If you dropped in around here last November, you already know (possibly more than you cared to) about my experience with National Novel Writing Month, during which writers of all ages, abilities, and levels of optimism pledge to write 50,000 words in one month to earn bragging rights and the first draft of a (short) novel they wrote themselves.  All it costs is time, effort, and (for some of us) semi-professional amounts of caffeine.

You also know (possibly more than you cared to) how much I enjoyed myself.

Imagine my excitement when I heard that the same organization is going to host a Camp next month!

It’s organized a little differently, but that’s all to the good:

  • Participants set their own word-count goal from 10,000 to 999,999 (or 334 to delusional per day) during the 30-day month.  You don’t have to complete the project, just the goal.
  • Editing and non-novel projects totally count: one hour of active editing equals 1,000 words.  One page of scripts and graphic novels equal 150-200 words.
  • The participants can go it alone or join “cabins” for support.  Cabins are 12-person writing groups that can be assigned either randomly or according to specific criteria (genre, age, goals), or created by the participants through invitations.

For my first try at Camp Nanowrimo, I’ve decided to set a 40 hour editing goal—a nanoEdmo—for Odd Duck, because 93 minutes of active editing a day seems completely reasonable with my current schedule and also the schedule I’m likely to have once I start my new job on April 13th.**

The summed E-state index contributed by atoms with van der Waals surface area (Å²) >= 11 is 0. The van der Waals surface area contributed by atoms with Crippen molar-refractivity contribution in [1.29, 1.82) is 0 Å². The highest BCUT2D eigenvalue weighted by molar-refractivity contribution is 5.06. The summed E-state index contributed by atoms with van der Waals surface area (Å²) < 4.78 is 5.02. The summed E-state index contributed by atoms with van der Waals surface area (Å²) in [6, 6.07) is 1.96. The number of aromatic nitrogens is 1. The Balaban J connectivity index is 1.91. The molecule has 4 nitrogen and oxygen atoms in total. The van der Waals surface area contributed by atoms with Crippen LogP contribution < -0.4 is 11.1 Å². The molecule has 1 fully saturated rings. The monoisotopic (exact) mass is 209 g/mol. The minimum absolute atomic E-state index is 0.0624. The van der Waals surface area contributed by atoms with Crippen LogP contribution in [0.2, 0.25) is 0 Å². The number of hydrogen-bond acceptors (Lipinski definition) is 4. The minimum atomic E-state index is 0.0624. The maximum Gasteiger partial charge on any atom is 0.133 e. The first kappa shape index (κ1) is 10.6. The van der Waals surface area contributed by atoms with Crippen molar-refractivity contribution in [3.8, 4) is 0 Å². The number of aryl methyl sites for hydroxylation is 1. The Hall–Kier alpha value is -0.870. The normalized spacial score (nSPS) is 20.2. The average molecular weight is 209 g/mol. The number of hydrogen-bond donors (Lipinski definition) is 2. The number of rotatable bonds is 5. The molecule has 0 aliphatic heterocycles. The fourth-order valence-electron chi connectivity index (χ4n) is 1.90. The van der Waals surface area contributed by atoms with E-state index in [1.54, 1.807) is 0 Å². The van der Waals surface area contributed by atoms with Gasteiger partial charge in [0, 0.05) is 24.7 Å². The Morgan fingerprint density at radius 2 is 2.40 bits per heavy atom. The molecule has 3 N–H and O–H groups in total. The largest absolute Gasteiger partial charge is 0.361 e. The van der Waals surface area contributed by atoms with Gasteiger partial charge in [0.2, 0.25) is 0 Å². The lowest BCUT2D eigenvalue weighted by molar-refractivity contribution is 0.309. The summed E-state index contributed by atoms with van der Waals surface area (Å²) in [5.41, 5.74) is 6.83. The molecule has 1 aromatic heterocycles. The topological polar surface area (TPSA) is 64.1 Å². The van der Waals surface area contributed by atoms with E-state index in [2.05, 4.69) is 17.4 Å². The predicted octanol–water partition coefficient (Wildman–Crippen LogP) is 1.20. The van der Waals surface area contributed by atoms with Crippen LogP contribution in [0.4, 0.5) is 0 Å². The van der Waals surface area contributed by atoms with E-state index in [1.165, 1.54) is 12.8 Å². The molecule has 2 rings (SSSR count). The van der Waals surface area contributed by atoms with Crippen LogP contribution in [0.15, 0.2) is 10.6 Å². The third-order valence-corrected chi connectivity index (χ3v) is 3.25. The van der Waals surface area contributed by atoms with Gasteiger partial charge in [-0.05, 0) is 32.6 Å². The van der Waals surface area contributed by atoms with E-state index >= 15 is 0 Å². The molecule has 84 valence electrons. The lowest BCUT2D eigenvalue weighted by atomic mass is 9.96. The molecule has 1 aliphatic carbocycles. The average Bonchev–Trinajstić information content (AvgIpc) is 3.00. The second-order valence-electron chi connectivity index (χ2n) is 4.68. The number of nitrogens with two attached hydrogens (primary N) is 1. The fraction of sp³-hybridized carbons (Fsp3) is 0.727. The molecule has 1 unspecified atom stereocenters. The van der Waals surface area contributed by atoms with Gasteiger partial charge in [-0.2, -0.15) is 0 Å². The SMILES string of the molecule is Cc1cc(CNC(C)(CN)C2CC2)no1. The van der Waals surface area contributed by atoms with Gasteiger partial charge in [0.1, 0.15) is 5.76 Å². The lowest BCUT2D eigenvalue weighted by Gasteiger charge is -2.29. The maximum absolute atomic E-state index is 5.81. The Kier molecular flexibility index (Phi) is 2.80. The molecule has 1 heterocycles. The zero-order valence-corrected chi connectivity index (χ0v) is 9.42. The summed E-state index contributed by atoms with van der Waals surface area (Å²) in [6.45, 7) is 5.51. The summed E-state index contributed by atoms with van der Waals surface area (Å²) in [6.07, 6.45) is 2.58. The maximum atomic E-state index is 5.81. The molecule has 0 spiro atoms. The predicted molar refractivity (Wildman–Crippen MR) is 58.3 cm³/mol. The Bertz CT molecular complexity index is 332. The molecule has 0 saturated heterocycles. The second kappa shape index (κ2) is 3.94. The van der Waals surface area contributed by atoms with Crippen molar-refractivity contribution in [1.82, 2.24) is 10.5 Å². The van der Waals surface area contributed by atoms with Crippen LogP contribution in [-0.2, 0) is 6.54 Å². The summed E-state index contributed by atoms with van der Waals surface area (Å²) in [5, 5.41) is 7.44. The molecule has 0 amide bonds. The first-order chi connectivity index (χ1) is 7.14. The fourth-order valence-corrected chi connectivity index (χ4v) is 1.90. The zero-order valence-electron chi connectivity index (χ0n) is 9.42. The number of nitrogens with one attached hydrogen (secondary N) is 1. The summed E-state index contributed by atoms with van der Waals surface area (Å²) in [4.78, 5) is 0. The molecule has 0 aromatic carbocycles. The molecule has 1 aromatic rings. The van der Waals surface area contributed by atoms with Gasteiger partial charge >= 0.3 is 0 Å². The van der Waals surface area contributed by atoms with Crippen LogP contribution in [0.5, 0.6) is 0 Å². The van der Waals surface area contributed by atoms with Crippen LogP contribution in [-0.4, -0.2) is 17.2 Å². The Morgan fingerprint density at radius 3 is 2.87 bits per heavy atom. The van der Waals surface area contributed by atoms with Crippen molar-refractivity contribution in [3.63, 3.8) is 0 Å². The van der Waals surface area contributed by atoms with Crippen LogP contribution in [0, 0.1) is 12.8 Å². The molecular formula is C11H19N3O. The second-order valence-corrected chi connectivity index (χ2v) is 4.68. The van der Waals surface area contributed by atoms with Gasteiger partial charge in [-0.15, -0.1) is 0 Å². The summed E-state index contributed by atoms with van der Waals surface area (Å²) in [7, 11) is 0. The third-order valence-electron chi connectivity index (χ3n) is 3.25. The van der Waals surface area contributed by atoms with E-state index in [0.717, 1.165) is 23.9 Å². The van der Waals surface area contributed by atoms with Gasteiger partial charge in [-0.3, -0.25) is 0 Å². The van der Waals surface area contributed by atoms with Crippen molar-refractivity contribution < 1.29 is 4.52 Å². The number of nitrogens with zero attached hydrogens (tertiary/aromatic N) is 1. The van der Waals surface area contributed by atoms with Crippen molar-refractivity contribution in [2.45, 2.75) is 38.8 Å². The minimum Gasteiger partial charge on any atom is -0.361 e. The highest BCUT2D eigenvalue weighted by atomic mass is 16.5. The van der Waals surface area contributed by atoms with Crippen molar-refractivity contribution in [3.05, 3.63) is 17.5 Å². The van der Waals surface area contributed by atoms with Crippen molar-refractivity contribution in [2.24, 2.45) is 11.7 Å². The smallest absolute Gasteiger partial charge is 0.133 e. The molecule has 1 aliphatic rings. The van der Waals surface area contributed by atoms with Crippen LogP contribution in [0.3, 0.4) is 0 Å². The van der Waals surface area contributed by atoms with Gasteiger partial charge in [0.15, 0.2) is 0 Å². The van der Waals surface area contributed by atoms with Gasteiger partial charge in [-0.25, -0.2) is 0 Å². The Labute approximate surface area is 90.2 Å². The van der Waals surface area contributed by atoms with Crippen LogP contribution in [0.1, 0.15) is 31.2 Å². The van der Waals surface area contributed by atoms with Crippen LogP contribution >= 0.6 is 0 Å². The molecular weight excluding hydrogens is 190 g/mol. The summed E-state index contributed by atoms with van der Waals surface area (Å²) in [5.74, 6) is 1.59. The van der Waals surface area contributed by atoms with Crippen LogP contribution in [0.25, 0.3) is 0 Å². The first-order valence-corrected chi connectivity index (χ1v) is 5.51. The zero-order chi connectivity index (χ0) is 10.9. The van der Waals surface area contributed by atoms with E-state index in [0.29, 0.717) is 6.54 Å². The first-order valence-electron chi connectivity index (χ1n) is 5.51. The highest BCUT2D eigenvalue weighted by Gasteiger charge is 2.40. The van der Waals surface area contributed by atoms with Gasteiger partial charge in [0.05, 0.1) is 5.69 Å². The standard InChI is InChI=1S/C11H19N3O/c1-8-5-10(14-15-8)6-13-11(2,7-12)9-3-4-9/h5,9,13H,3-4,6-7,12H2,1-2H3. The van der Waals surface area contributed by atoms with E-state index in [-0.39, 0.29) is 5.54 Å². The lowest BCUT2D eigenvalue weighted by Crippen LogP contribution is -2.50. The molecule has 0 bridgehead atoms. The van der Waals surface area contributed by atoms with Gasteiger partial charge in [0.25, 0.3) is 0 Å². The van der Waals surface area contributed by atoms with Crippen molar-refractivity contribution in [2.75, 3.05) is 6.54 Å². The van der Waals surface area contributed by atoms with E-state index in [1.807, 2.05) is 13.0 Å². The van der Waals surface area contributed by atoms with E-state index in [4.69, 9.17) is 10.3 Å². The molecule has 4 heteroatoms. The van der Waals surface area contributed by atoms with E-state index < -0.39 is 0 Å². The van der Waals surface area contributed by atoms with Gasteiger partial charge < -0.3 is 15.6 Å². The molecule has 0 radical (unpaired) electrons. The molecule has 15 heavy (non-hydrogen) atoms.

And for kicks and moral support, I thought I’d join a cabin.

Which is where y’all come in.

I originally set my criteria set for genre and goal, but then I thought about all those summer camps I went to as I child and how much better they were when I already knew people and they had been warned about knew me.***

So, if you would like to get a word-count goal or editing project off the ground (or keep one going) or or would like to try a different genre or format or whatever for one month with no pressure, sign up here.

And if you want to be cabin buddies, drop me a line either though e-mail or through the Campers message system (I’m Sarah W there, too).  In our cabin, everyone can have a top bunk and their own bathroom—there’s even an on-call barista/masseur!

Cabin assignments start in nine days and Camp starts in fifteen.  Plenty of time to decide!^

I’ll bring the graham crackers, you bring the marshmallows!

 Smore Yum


*All of which cost just enough to wipe out my vacation savings, but not quite enough to warrant trading him in for a newer model.

**So reasonable that I could/should/would have been doing that much already.  I don’t really have any excuses for this.

***Except for my cousin Brian, who was an arrogant jerk in the way of most thirteen year-old boys to their twelve year-old female relatives.

^If it just isn’t possible for you to participate (c’mon, it’s only 334 words or thirty-three minutes a day), care packages will be (barely) acceptable in lieu of your presence.^^  Please send chocolate, caffeine, clean socks, highlighters, post-it notes, and good wishes.

^^Or, in the case of my cousin Brian, more than acceptable.  He’s still an arrogant jerk.

Weekend Writing Warriors: Odd Duck (Corridors)

We WriWa bannerHave a WIP, an EIP, an MS, or a published work you want to share on your blog, eight sentences at a time?

Want to sample other people’s WIPs, EIPs, MSs, or published works, eight sentences at a time?

Be a Weekend Writing Warrior!

Rules are here!

List of participants is here!


Or if you’re a fellow Facebook addict (we can quit any time we want to, right?),
why not check out the offerings of the Snippet Sunday gang?


Continuing where we left them last week, our Tom and Madame Merrok are in the lower level of packleader Lowell Rhombeck’s historical mansion.